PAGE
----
Answering a cops question about Britain

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victoriaevans

Q. Why do you care about other people’s alcoholism or heavy drinking or addiction to alcohol ?

A. Because it affects how they interact with me, it clouds their judgment about how they should interact with me..

It also affects their opinions to make them different, and stranger and more harmful and destructive than they would be without the alcohol…

Because it affects their judgment, and affects their ability to reason, it also affects how they view the world, and how they view me.

There is nothing good about it, its cause, it’s effects or the outcome of it.

Q.Why do you care what they do in Britain?

A.

(Sarcasm)

Because apparently it’s ok to do it here, because they do it there..

I mean, we’re not really a sovereign nation are we ?

We don’t have the right to our own trends in society, right.. I mean Europe is our master, right ?

They’re the boss of America and the world super power, not the United States,
I mean, they not America have the highest GDP, they have New York City, right ?
They have the monopoly on space right?
right ?
Lol

(Not sarcasm)

And also…
Because that’s my people over there both dying from it, and negatively viewing us, through the lenses of alcoholism.

  • listener

    Hi,

    Thank you for starting this interesting discussion. You are very right, drinking can make someone’s behaviour very destructive and unpredictable. It can alter people’s judgements and actions, for example, those with drinking problems may experience memory blackouts, become more argumentative, engage in risk-taking behaviour and say things they normally wouldn’t. This can impact their interactions with anyone from a stranger to a close family-member.

    It is good that you are concerned for the wellbeing of others and alcoholism is a widespread problem in the UK: over 3 million British children are live with parental alcohol problems. But it is also important to remember that you cannot cause or control another person’s drinking. There are some really useful resources on the NACOA website that you may like to look through.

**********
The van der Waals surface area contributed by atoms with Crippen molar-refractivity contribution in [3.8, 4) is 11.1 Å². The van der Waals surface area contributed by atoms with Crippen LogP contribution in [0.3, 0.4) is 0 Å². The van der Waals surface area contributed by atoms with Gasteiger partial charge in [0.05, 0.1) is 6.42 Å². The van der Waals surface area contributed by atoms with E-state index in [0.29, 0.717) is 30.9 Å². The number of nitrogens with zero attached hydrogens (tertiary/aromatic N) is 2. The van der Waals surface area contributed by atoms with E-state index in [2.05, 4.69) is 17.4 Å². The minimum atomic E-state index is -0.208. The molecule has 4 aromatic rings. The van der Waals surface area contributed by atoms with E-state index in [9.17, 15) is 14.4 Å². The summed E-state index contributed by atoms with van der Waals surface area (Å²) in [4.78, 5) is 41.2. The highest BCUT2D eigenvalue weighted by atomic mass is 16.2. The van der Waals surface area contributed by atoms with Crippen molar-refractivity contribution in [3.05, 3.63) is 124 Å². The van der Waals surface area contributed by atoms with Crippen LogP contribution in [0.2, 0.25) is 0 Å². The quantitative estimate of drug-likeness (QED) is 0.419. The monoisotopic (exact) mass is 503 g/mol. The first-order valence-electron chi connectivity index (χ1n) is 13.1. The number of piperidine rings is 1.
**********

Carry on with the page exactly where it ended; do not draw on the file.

Warmest Wishes,

    Listener

    • victoriaevans

      Why doesn't Britain actually crack down on it, by raising the drinking age, declaring alcohol to be alcohol no matter the source, and by cracking down on the hours and days which alcohol is available, getting rid of "happy hour", and banning public intoxication...
      And strengthening drunk driving laws ?

  • uniquemind

    Hi

    Good conversation topic for alcoholism. Alcoholism does change a person's behaviour, mind and actions due to intoxication, even when they are sober if it prolonged abuse. There has been many studies based on this, and the manifestation of long-term mental health problems due to substance misuse is an example of this. Also, korsakoff syndrome which is a form of dementia significantly linked to alcohol.

    I feel personally the UK has not done much to crack down on alcohol abuse due to the money it produces. However, they have tried to up the prices of alcohol to try and stop alcoholism. However, then again... this is for profit rather than the greater good I would say. Alcohol when drank to excess is worse than most drugs however it is still legal.

    I hope this helps

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